Objectives. To determine whether a very small focus of prostate cancer in a needle biopsy specimen correlates with organ-confined disease or with favorable disease parameters. Methods. Of 598 needle biopsies of the prostate performed from January 1990 through June 1994, 49 specimens (8.2%) contained a microscopic focus (less than 2 mm in length of the entire biopsy core specimen) of adenocarcinoma. For these 49 patients, the clinical and pathologic features were correlated. Results. Of these 49 patients, 27 (55.1%) underwent either radical prostatectomy, with or without pelvic lymph node dissection (26), or pelvic lymph node dissection alone (1). Seven of these 27 patients (25.9%) had extraprostatic disease: lymph node involvement (1), positive surgical margins (5), or seminal vesicle invasion (1). Ten of the 49 patients (20.4%) underwent radiotherapy, and 12 (24.5%) chose hormonal therapy. The pathologic stage for these 22 patients could not be ascertained. However, despite the limited amount of disease in the biopsy specimen, 2 patients treated with radiotherapy suffered a relapse (mean interval to recurrence, 11.5 months), and 3 patients treated with hormonal therapy (early or delayed) had bony metastasis at the time of diagnosis. Overall, 12 of the 49 patients (24.5%) had unfavorable disease (as defined by extraprostatic disease on pathologic specimen, relapse after radiotherapy, or bony metastasis at the time of diagnosis). Conclusions. These findings suggest that a microscopic focus of prostatic adenocarcinoma in a needle biopsy specimen, per se, does not predict the pathologic stage or the biologic behavior of a tumor.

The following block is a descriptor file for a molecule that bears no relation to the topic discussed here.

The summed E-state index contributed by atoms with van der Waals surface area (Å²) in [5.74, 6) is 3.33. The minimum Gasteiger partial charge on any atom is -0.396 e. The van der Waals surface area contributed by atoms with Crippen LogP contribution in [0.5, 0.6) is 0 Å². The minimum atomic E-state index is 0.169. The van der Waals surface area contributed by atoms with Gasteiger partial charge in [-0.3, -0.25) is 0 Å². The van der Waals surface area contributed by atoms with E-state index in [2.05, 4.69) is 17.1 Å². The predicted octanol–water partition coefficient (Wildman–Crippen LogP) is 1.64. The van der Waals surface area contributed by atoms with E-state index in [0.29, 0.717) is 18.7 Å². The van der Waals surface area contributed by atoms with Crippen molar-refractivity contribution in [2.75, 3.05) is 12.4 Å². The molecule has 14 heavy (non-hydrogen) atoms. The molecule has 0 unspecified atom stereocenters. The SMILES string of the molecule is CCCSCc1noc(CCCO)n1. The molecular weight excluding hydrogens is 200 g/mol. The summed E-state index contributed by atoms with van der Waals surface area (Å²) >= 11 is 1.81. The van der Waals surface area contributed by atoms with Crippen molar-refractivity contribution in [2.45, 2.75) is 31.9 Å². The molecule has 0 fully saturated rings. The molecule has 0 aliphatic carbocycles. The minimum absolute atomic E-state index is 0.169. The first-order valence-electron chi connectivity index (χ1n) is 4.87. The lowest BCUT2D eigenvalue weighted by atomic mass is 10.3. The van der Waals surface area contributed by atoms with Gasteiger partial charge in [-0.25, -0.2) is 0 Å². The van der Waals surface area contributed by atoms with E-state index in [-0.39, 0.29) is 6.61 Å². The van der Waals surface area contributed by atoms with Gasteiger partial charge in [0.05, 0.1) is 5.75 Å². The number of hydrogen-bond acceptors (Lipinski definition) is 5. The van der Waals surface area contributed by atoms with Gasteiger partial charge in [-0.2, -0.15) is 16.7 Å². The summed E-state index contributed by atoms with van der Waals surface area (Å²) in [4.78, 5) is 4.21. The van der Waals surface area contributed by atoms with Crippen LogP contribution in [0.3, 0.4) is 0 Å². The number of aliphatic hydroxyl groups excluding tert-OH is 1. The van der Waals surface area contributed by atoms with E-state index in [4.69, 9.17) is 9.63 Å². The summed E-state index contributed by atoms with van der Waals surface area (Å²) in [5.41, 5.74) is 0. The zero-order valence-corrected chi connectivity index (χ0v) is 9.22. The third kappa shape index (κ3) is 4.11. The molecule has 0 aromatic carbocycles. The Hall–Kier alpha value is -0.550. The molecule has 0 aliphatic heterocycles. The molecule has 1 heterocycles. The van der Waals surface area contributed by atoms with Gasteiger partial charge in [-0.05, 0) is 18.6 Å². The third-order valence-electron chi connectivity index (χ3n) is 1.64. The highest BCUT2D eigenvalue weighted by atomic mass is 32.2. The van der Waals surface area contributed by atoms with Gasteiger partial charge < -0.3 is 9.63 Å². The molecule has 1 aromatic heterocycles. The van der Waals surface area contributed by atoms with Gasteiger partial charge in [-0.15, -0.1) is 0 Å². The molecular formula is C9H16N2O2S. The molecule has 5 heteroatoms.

|Number of pages||5|
|State||Published - Jul 1996|
Bibliographical noteFunding Information:
Dr. Wood is supported by National Cancer Institute grant CA62238.
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